“Ang daming beans…pero ang pork, iisa?”
Remember that old commercial? I always found it amusing as a kid because in my experience, it was true.
The funny thing is that I didn’t even like pork and beans growing up. I fancied pork, but beans not so much. That commercial piqued my curiosity to such a degree that I forced myself to eat beans just to see if I could find that mythical two-pork can. And true enough, every single can that I opened really did contain just one lousy, subjugated piece of pork. Given top billing like Lewis, Proctor, and Harley, shouldn’t the pork have assumed a more leading role?!
Though I found this disparity confusing and unjust back then, I realize in hindsight that the manufacturers never intended to give you more than one anyway. We naturally expected a more even distribution between pork and bean, but the truth was always printed, clear as day, right there on the label: “Pork and beanS“. One pork, many beanS, and that’s exactly what you got every time.
This inequality deemed constitutional by the misleading nature of irregular plurals, Ren realized that there was little she could do but create her own generous, Reneelicious version. Hearty and overflowing with three kinds of pork – chorizo, pork belly, and bacon – she named it “PorkS and Beans” as a fuck you to grammatical ambiguity and all the lonesome, pathetic, one-pork cans that were created as a result.
“Ang daming beans…pero ang pork, MAS MADAMI PA!!”
Like an animal crazed by years of deprivation and torment, I couldn’t wait to attack this bowl with my spoon and porks and show those uppity legumes who’s boss. 😈
Be sure to use good crusty bread to dip into the delicious broth. Those garlic-calamansi crushed potatoes were amazing as well, adding acidity and brightness to the dish.
A veritable revolution of pork, this ain’t no canned pork and beans sonny. 😉
FOR PORKS & BEANS
- 750 g or 3/4 kilo boneless pork belly, cut into large chunks
- Olive oil
- 150 g diced pancetta or bacon
- 1 large onion, chopped
- 4 garlic cloves, minced
- 1/2 Tbsp smoked paprika or pimenton
- 200 g chorizo, roughly chopped
- 400 g canned chopped tomatoes
- 150 ml or 1/2 cup red wine
- 250 g dried white or cannellini beans (soaked overnight in cold water, drained and cooked until tender), or 400 grams canned cannellini beans, drained and rinsed
- Small cabbage, cored and quartered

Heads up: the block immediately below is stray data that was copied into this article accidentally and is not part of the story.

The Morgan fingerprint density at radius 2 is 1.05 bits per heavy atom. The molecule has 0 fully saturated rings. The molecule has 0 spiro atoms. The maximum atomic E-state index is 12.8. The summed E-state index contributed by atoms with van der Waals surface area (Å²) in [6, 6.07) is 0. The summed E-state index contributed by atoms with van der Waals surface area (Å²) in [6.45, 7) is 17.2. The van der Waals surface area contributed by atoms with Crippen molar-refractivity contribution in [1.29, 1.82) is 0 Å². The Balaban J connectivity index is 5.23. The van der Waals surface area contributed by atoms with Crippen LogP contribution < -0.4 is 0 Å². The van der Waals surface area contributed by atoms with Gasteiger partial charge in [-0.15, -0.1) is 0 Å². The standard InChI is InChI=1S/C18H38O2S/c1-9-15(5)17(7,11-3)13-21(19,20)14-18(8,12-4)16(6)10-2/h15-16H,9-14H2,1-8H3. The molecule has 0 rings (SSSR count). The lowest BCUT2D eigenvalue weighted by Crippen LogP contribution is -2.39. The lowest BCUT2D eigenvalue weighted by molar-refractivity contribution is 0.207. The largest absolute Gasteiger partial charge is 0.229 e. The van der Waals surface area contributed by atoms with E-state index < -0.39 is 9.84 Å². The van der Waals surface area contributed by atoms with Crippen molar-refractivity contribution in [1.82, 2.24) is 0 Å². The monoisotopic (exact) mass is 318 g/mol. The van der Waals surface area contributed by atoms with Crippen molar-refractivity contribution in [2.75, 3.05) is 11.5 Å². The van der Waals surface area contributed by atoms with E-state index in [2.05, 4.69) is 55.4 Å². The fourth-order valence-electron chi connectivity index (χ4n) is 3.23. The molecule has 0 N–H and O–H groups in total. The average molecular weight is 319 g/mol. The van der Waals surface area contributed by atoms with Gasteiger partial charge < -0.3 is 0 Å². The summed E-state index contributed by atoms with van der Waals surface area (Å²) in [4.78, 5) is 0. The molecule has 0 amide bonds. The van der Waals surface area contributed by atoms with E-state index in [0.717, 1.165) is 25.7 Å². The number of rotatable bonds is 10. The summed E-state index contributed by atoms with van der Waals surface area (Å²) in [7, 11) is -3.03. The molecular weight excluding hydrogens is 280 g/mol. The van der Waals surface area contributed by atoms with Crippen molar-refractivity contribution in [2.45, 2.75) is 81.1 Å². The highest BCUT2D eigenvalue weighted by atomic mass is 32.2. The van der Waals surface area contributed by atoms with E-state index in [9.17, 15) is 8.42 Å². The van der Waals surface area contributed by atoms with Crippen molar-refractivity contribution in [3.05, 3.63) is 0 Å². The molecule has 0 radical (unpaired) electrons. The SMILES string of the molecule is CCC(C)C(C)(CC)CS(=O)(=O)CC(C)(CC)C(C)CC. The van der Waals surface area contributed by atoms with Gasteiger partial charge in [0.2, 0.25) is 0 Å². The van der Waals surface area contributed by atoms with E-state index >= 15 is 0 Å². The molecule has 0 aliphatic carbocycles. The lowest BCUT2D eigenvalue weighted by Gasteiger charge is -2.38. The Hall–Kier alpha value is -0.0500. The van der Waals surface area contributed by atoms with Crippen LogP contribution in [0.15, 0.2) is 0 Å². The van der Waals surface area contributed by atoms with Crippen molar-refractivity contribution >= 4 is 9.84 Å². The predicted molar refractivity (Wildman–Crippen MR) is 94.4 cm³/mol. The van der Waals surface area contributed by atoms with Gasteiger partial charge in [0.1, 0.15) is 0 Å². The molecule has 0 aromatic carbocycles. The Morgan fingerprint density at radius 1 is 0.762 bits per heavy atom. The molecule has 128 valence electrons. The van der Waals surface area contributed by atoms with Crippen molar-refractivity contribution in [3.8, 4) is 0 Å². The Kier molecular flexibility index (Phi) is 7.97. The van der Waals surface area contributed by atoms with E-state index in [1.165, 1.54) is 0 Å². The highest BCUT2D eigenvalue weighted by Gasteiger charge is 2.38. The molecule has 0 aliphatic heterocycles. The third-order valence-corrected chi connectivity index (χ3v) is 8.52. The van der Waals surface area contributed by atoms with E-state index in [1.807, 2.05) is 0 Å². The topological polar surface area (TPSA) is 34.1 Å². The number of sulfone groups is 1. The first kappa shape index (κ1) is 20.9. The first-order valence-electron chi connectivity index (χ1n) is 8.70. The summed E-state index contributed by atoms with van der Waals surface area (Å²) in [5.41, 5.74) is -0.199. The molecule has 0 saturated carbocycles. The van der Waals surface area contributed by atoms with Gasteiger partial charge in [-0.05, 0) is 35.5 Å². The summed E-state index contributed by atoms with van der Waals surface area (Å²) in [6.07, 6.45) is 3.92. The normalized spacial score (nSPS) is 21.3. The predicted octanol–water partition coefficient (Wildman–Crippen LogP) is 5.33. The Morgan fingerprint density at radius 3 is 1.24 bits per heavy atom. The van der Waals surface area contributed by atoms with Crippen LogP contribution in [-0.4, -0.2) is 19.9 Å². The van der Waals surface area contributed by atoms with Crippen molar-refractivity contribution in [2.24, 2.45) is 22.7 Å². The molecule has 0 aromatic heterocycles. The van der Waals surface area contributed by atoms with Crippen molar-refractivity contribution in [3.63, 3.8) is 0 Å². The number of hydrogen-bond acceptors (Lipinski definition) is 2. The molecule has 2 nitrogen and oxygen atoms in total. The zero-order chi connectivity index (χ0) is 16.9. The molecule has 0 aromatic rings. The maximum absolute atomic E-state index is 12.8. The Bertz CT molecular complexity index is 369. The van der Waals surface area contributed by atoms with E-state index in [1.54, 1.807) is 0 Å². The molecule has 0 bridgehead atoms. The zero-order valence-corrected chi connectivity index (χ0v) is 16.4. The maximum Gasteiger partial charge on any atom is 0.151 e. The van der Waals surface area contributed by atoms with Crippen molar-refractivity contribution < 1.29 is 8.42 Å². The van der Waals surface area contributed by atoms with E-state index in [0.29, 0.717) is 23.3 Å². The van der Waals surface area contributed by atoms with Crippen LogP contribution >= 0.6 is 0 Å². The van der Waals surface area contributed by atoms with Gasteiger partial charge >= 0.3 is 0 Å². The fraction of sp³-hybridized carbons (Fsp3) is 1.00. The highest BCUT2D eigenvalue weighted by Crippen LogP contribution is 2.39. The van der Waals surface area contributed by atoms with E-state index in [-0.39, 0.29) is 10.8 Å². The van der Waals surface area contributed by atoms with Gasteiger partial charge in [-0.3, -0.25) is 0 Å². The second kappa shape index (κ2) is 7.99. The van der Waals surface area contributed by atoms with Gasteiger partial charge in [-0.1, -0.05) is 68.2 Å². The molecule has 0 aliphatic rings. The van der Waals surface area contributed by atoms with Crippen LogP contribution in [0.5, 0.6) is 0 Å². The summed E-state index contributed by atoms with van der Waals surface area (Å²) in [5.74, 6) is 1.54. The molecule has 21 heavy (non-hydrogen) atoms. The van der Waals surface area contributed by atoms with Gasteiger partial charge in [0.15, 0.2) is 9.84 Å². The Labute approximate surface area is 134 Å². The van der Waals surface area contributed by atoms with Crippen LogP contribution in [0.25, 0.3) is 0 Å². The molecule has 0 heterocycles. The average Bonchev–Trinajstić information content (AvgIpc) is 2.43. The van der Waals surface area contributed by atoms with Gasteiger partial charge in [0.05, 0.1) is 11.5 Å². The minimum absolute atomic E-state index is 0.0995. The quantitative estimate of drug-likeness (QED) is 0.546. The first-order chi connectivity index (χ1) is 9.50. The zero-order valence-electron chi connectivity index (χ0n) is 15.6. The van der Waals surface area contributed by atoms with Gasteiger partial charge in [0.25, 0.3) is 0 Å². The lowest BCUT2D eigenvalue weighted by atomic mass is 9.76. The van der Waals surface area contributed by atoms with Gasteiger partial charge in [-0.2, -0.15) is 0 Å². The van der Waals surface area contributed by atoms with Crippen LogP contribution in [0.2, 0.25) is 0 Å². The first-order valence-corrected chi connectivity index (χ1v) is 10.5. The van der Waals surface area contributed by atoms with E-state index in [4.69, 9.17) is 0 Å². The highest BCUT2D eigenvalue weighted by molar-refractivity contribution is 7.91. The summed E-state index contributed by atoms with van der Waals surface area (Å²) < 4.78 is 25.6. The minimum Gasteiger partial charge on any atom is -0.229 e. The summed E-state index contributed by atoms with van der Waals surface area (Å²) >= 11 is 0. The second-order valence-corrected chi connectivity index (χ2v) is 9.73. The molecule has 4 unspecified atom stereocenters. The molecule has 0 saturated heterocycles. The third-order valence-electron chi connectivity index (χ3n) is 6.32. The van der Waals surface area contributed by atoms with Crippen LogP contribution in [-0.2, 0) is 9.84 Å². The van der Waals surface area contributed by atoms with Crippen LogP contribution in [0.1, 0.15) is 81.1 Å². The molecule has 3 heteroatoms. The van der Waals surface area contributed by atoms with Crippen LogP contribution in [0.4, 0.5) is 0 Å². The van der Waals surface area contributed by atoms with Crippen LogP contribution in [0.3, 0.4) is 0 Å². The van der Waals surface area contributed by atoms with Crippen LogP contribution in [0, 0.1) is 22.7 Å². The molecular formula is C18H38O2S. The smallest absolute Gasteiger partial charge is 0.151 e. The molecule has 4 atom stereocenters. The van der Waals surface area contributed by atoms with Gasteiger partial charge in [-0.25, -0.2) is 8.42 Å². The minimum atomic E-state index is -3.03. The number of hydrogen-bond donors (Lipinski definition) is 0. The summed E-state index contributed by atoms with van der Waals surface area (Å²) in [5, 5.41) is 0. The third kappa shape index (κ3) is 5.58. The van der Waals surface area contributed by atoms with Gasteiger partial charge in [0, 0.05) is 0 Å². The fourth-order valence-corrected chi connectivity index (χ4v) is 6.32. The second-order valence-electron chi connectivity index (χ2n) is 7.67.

- Bunch coriander/cilantro/wansoy
- Crusty bread, to serve
- 450 g new potatoes, cleaned
- Olive oil
- 2-3 garlic cloves
- 6 pieces calamansi (calamondin)
- Sea salt and freshly cracked black pepper, to taste
FOR PORKS & BEANS
- Heat oven to 300 degrees F. Heat 1 Tbsp oil in large, ovenproof casserole and fry pork in batches over high heat until browned all over. Remove with slotted spoon.
- Add pancetta or bacon and cook for 2-3 minutes until golden, then slightly reduce heat and add onion and garlic. Cook for 2-3 minutes until softened.
- Stir in paprika and chorizo and cook for about another minute. Return pork to pan and tip in tomatoes. Pour in wine and enough water just to cover (about 350 ml). Season, cover, and cook in oven for 2 hours or until pork is tender.
- Stir in cooked or canned beans and cabbage and return to oven, without lid, for 20-30 minutes. Stir in cilantro/coriander and serve with crusty bread and crushed calamansi-garlic roasted new potatoes (recipe below).
- Cook potatoes in boiling water for about 15 mins until tender.
- Heat oven to 400 degrees F. When potatoes are done, drain and transfer to oven-proof skillet. Crush lightly with fork. Pour generous amount of olive oil and season with sea salt and freshly cracked black pepper.
- Grate garlic cloves over potatoes. Roast in oven for about 15-20 minutes or until golden brown and lightly crisped.
- Remove from oven and squeeze calamansi over potatoes. Toss lightly with large spoon, being careful not to mash them.
DID YOU KNOW?
That according to the 1975 Better Homes and Garden Heritage Cookbook, canned pork and beans was the very first convenience food? Like candy, sports drinks, and packaged nuts, convenience food is any commercially prepared food designed for ease of consumption.
Latest posts by JB Macatulad (see all)
- The Ultimate Vietnamese Food Guide: What to Eat in Vietnam (and Where to Try Them) - August 15, 2017
- Ha Long Bay Cruise: A Must-Do in Northern Vietnam - August 7, 2017
- Where to Stay in Ho Chi Minh City (Saigon), Vietnam: M2C+ Cafe - August 4, 2017